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Thu Jan 23, 2014, 08:41 PM


All Politics Are Local (my story from way back when)

Last edited Fri Jan 24, 2014, 08:08 AM - Edit history (1)

A long time ago, I used to consider myself a proud Independent. I believed, perhaps naively, that both sides had good people who wanted what was best for this country - the whole country, and not just the "rich people." I split my ticket and voted for the "best person" for the job. That meant sometimes I voted for Republicans. Truthfully, the first time I voted "straight Dem" was 1996 after the impeachment nonsense about President Clinton; it was such obvious partisanship, I was enraged.

But this is about "local politics" and I want to explain how I voted for a Republican who I still respect to this day.

I was almost nineteen, and had been on my own for nearly a year when I made a foolish impulsive decision, and got a puppy. The whole litter was being given away at the front of a local grocery store, and good sense would have been to keep walking, but PUPPIES! Tippy (short for "Tippycanoe" was a black lab mix with a small white chest marking, and a little white tip on his tail. He was somewhere between six and eight weeks old, absolutely adorable, and I was living by myself in a house that was "under construction" in a questionable neighborhood. I could barely support myself, let alone a puppy, but good sense is not part of this story.

He licked my face, I fell in love, and he came home.

I was NOT a "good puppy mom" at that point in my life, and there are stories about that time that are embarrassing. The yard was not fenced in, so potty training required supervision and I wasn't experienced enough to "crate train." I relied on my extensive childhood "dog experience" which, with the eyes of maturity, I now realize was heavily "mom" dependent for the "non-play" stuff.

And little Tippy grew; within a few months he wasn't "little" anymore. He liked to chew/destroy things (not a surprise with his lab heritage), jumped on people, and wanted "outside" at cold/inconvenient times. One cold early December morning a few days before Christmas I let him outside to do his business, and didn't supervise him while I ran to do mine - only for a few minutes! - came back, and he had disappeared.

This is not about one of my prouder moments.

I looked for him, but he was nowhere to be found. Neighborhood children joined in the search, but no luck. In hindsight, I believe someone a few streets over took him in, and I pray he lived a long healthy life with a good family, but at the time, I was devastated. I knew I had been irresponsible, and was terrified he had been picked up by the animal control people. (He wasn't old enough for his license, but had begun his puppy shots.) No one at the shelter answered my calls late Saturday afternoon or Sunday, and I "knew" if he was picked up, he was going to have three days before they put him to sleep.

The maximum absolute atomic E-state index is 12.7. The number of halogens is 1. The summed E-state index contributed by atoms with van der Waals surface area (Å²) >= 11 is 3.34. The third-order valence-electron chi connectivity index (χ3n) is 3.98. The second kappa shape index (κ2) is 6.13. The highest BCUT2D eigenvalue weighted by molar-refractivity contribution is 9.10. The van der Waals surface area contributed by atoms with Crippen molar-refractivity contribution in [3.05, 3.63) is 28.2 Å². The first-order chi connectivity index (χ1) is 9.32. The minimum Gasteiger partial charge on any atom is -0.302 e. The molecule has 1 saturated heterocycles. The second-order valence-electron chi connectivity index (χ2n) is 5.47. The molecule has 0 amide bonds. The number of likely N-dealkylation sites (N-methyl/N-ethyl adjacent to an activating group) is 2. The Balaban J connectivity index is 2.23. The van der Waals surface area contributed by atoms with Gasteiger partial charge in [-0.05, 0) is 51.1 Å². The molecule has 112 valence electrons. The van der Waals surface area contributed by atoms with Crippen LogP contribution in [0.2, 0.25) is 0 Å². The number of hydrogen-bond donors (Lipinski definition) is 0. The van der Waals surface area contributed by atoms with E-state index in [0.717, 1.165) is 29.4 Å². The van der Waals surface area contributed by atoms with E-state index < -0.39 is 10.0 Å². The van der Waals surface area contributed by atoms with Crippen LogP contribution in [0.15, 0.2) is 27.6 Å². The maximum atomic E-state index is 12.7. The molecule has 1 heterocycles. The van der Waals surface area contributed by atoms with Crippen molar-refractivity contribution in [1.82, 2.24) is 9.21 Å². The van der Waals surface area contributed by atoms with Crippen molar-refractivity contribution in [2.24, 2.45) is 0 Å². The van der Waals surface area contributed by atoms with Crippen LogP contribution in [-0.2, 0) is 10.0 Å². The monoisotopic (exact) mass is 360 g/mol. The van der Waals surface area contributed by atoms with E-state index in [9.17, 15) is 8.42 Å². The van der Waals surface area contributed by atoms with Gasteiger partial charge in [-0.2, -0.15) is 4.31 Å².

I was at the shelter on Monday. They were closed. It was Christmas Eve. My stress / grief / guilt / panic was overwhelming, and in my despair, I was convinced (because I could see people there who were refusing to come to the door) that my puppy was there, and they were going to put him down.

What do you do in this type of situation? It was two weeks after my nineteenth birthday. I opened the phone book, and called everyone I could think of - and the person who answered his home phone (which was listed in the phone book back in these ancient times) was my local County Prosecutor. (ON EDIT: I thought he was the County Executive at the time, but apparently I had his title wrong. I don't think I even knew what a prosecutor was at this point in my life. Doh!)

He listened to my story, made a few phone calls, then called me back to assure me that the shelter had no dogs matching Tippy's description, and even if they did, he wasn't going to be killed. He gave me a name (the person in charge at the shelter), and I met with that person the day after Christmas.

Tippy wasn't there, but I was given personal attention because the County Prosecutor made sure of it.

I never saw a Tippy again, but I never forgot the kindness of the man who interrupted his family's Christmas Eve celebration to help a foolish teenager with a lost puppy. I've voted for him (with a few exceptions) for decades since.

The man is Republican L. Brooks Patterson, and he is in the news for some remarks about Detroit. Some might call it a scandal, and it probably is, but I'd vote for him tomorrow. At some level, I trust him still, and bluntly, while his remarks may be scandalous, the truth is that certain areas of Detroit aren't safe for its citizens, let alone visitors, and the true scandal should be that fact instead of those who say it out loud.

Don't ask me to defend all of his remarks, because I can't. But all politics are local, and I still remember that terrible Christmas and Tippy, and I also remember a kindness to someone who was really a "no one." The measure of a man, in my opinion, is how he behaves when no one is looking.

The only one looking was me, and I have NEVER forgotten.

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Reply All Politics Are Local (my story from way back when) (Original post)
IdaBriggs Jan 2014 OP
IdaBriggs Jan 2014 #1

Response to IdaBriggs (Original post)

Fri Jan 24, 2014, 08:09 AM

1. This post is in response to this current issue --


Republican Politician Suggests Detroit Become An Indian Reservation For BLACK PEOPLE - http://www.democraticunderground.com/10024375438

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